Friday, April 26, 2013

Why Cryptozoology is Not a Pseudoscience

According to The Skeptic's Encyclopedia of Pseudoscience by Michael Shermer, cryptozoology is literally defined as, "the search for hidden animals". To the majority of scientists, it would be no wonder that cryptozoology is included in an encyclopedia of pseudoscientific topics. However, I completely disagree. You see, cryptozoology is not always pseudoscience. It sometimes can be, but not always. I will now explain why.

Cryptozoology is not, and can not, be considered a pseudoscience. This is due to several reasons, which I will now explain in greater detail. One of Karl Popper's main criteria of what makes something truly scientific or not is whether or not it is falsifiable. And, believe it or not, it turns out that cryptozoological hypotheses actually can be falsified, just like other hypotheses which just happen, for whatever reason, to be much more widely-accepted by more "mainstream" fields of scientific inquiry.

For example, let's say that someone wanted to test the hypothesis that a large, unidentified aquatic animal lives in Loch Ness, Scotland. For the sake of argument, we'll just say that sufficient technology to thoroughly search the entire loch has already been invented by this point. If a complete and thorough search of the entire loch turns up nothing, then that basically falsifies the hypothesis that there are large, unidentified aquatic animals living in Loch Ness.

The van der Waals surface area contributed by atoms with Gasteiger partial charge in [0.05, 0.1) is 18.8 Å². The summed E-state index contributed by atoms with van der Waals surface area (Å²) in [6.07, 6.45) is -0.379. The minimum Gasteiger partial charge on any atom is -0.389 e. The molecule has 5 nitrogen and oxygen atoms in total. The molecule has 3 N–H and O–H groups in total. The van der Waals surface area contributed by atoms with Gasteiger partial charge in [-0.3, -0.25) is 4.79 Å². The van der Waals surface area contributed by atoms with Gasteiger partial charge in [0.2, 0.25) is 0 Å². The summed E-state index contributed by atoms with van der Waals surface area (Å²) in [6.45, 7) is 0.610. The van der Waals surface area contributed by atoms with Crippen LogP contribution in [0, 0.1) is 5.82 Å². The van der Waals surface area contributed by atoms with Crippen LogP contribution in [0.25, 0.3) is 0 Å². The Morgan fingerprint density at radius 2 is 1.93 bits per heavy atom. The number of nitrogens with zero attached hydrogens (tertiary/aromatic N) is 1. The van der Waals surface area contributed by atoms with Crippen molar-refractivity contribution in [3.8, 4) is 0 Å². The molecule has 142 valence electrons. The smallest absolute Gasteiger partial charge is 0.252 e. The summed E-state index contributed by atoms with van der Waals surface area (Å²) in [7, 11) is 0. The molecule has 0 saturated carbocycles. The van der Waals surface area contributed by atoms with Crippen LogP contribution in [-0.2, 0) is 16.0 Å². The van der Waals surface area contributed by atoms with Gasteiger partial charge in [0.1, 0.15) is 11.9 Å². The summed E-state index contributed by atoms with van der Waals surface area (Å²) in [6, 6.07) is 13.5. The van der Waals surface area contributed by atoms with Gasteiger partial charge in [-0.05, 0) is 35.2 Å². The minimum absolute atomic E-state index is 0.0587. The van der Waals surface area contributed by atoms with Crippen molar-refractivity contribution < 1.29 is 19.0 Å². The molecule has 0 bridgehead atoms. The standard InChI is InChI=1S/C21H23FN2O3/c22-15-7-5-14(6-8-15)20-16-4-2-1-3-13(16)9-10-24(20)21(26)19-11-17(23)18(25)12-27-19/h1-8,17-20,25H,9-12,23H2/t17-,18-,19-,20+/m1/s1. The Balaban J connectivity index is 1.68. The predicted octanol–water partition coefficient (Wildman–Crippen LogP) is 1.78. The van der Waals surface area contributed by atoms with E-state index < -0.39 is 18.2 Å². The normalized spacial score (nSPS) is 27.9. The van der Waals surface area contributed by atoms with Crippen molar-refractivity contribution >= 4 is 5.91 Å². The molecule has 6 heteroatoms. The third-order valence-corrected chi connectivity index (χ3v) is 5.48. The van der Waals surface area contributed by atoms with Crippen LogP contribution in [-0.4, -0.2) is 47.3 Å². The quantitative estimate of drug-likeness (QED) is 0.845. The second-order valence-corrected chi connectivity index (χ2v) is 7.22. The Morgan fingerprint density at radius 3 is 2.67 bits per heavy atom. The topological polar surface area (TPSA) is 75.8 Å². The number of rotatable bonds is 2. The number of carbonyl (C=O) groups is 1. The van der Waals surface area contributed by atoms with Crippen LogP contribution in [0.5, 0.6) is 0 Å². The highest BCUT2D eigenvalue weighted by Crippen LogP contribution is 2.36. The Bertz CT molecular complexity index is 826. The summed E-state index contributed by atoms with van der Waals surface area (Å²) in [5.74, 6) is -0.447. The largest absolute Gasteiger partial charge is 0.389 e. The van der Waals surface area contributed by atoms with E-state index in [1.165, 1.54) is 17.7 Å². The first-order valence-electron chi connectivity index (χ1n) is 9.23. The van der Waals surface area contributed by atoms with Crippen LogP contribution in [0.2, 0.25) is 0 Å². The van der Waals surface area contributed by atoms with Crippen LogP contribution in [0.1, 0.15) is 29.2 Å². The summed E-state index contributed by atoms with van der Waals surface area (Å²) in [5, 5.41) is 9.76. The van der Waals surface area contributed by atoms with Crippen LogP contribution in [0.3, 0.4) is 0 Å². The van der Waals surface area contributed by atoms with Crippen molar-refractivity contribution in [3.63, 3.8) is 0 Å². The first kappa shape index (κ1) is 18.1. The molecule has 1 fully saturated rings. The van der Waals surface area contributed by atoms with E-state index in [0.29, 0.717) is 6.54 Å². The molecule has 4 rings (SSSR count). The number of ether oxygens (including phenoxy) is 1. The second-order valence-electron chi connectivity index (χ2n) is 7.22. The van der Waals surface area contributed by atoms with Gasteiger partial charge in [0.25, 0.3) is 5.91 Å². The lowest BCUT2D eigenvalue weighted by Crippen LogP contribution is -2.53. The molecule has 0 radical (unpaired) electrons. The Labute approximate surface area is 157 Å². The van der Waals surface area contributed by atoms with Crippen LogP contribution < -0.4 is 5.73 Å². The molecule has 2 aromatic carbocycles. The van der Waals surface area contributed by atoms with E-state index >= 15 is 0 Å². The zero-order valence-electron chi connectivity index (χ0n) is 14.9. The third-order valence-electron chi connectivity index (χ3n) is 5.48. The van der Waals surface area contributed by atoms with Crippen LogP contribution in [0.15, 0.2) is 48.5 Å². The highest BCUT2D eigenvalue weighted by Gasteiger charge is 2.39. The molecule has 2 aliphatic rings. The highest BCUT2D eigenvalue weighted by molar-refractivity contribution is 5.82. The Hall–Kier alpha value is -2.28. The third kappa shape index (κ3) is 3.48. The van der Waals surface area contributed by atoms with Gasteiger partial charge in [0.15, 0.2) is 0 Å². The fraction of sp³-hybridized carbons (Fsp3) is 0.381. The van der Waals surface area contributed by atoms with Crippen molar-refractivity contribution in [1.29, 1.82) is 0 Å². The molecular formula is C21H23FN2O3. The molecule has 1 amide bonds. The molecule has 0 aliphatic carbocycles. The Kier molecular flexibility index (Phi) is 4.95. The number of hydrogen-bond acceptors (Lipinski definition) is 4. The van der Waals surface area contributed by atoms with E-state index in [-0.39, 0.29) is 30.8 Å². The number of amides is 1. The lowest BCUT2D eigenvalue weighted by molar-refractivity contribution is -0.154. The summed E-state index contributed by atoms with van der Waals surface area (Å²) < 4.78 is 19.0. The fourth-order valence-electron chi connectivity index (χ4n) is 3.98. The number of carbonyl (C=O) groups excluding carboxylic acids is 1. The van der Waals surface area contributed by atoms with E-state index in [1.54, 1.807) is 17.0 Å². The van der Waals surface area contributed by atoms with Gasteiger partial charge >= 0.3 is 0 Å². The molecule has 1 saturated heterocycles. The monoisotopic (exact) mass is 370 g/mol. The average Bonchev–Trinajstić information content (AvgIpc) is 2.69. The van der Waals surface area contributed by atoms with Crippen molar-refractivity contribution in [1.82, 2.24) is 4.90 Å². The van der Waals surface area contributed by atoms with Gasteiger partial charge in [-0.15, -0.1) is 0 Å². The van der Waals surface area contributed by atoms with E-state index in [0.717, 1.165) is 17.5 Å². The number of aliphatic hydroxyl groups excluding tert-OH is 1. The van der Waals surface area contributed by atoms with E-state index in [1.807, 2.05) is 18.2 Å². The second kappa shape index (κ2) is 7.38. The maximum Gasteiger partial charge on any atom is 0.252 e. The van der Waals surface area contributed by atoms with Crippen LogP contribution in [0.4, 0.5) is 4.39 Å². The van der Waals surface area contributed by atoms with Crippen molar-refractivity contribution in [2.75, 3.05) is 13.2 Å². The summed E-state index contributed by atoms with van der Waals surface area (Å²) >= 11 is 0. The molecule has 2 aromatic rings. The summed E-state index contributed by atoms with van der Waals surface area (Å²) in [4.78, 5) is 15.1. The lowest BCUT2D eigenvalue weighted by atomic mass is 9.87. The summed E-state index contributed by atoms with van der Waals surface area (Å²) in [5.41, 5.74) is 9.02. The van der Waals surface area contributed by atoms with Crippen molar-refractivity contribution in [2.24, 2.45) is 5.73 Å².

Now, the technology needed for such an operation might be far beyond anyone's financial and practical reach. However, theoretically, it is certainly possible for this idea to be falsified. Therefore, it would, indeed, be very erroneous to call it "pseudoscientific".

Now, I am very well aware of the fact that many people who are involved in the field of cryptozoology do not use correct scientific methodology. However, as I pointed out in my very first post back on June 13, 2012, it is certainly possible, indeed, to use correct scientific methods of inquiry in the field of cryptozoology.
As I pointed out at the beginning of this post, many skeptics, even critics of cryptozoology, freely acknowledge the fact that it does not always have to be pseudoscientific, necessarily. Prominent skeptics Michael Shermer and Benjamin Radford are good examples of this. Ben Radford has stated that cryptozoology, unlike topics such as ghosts and creationism, isn't really pseudoscience. And Shermer, in his aforementioned book, stated that cryptozoology ranges from being "pseudoscientific to useful and interesting, depending on how it is practiced". And I could not agree with them any more.

In conclusion, cryptozoology is not always pseudoscience. There is no denying the fact that, a lot of times, it is. However, at other times, it can also be a valid example of solid, well-grounded scientific inquiry. And my goal is for this blog to be an example of the latter.